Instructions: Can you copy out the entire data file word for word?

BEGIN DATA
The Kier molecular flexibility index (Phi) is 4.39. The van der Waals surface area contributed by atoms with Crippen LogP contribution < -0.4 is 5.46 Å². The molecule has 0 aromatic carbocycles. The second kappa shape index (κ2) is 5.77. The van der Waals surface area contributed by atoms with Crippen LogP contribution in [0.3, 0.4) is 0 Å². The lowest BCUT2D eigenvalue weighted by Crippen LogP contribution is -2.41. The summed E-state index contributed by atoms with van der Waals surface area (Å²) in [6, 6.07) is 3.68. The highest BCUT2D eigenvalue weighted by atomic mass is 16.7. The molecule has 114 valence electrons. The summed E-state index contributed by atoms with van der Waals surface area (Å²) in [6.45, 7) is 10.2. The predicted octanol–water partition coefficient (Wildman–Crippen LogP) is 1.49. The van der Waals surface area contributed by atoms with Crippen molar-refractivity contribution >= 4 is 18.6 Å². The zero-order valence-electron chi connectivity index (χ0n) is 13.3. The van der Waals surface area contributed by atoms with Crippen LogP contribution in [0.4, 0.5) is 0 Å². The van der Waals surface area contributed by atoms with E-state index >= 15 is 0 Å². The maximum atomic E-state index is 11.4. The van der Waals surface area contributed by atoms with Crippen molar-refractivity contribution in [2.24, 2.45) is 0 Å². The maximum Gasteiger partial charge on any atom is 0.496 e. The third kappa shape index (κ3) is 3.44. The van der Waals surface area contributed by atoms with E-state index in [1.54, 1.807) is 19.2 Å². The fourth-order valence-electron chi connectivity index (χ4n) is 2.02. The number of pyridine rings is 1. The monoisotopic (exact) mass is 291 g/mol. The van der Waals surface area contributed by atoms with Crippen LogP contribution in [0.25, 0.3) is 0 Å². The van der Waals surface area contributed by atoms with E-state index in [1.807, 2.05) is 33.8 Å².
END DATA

The Kier molecular flexibility index (Phi) is 4.39. The van der Waals surface area contributed by atoms with Crippen LogP contribution < -0.4 is 5.46 Å². The molecule has 0 aromatic carbocycles. The second kappa shape index (κ2) is 5.77. The van der Waals surface area contributed by atoms with Crippen LogP contribution in [0.3, 0.4) is 0 Å². The lowest BCUT2D eigenvalue weighted by Crippen LogP contribution is -2.41. The summed E-state index contributed by atoms with van der Waals surface area (Å²) in [6, 6.07) is 3.68. The highest BCUT2D eigenvalue weighted by atomic mass is 16.7. The molecule has 114 valence electrons. The summed E-state index contributed by atoms with van der Waals surface area (Å²) in [6.45, 7) is 10.2. The predicted octanol–water partition coefficient (Wildman–Crippen LogP) is 1.49. The van der Waals surface area contributed by atoms with Crippen molar-refractivity contribution >= 4 is 18.6 Å². The zero-order valence-electron chi connectivity index (χ0n) is 13.3. The van der Waals surface area contributed by atoms with Crippen LogP contribution in [0.4, 0.5) is 0 Å². The van der Waals surface area contributed by atoms with E-state index >= 15 is 0 Å². The maximum atomic E-state index is 11.4. The van der Waals surface area contributed by atoms with Crippen molar-refractivity contribution in [2.24, 2.45) is 0 Å². The maximum Gasteiger partial charge on any atom is 0.496 e. The third kappa shape index (κ3) is 3.44. The van der Waals surface area contributed by atoms with E-state index in [1.54, 1.807) is 19.2 Å². The fourth-order valence-electron chi connectivity index (χ4n) is 2.02. The number of pyridine rings is 1. The monoisotopic (exact) mass is 291 g/mol. The van der Waals surface area contributed by atoms with Crippen LogP contribution in [0.25, 0.3) is 0 Å². The van der Waals surface area contributed by atoms with E-state index in [1.807, 2.05) is 33.8 Å².